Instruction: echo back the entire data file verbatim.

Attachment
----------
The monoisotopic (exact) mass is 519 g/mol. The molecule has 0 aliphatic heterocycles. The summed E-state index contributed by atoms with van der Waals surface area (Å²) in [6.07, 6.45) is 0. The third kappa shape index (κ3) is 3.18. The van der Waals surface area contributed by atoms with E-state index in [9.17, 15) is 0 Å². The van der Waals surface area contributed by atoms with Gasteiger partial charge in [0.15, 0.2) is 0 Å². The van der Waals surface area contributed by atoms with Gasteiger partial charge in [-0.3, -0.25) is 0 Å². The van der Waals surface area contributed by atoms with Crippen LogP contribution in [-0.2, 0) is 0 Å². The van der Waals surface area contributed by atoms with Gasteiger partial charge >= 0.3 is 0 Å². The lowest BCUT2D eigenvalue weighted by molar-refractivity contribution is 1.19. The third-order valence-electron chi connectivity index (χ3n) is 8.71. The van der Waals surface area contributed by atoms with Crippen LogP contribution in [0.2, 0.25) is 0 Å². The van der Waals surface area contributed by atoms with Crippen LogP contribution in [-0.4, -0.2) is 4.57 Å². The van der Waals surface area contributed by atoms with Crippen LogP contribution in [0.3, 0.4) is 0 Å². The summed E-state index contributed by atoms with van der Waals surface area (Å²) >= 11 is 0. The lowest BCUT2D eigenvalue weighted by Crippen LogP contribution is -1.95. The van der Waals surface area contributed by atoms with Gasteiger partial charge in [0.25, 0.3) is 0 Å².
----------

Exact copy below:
The monoisotopic (exact) mass is 519 g/mol. The molecule has 0 aliphatic heterocycles. The summed E-state index contributed by atoms with van der Waals surface area (Å²) in [6.07, 6.45) is 0. The third kappa shape index (κ3) is 3.18. The van der Waals surface area contributed by atoms with E-state index in [9.17, 15) is 0 Å². The van der Waals surface area contributed by atoms with Gasteiger partial charge in [0.15, 0.2) is 0 Å². The van der Waals surface area contributed by atoms with Gasteiger partial charge in [-0.3, -0.25) is 0 Å². The van der Waals surface area contributed by atoms with Crippen LogP contribution in [-0.2, 0) is 0 Å². The van der Waals surface area contributed by atoms with Gasteiger partial charge >= 0.3 is 0 Å². The lowest BCUT2D eigenvalue weighted by molar-refractivity contribution is 1.19. The third-order valence-electron chi connectivity index (χ3n) is 8.71. The van der Waals surface area contributed by atoms with Crippen LogP contribution in [0.2, 0.25) is 0 Å². The van der Waals surface area contributed by atoms with Crippen LogP contribution in [-0.4, -0.2) is 4.57 Å². The van der Waals surface area contributed by atoms with Crippen LogP contribution in [0.3, 0.4) is 0 Å². The summed E-state index contributed by atoms with van der Waals surface area (Å²) >= 11 is 0. The lowest BCUT2D eigenvalue weighted by Crippen LogP contribution is -1.95. The van der Waals surface area contributed by atoms with Gasteiger partial charge in [0.25, 0.3) is 0 Å².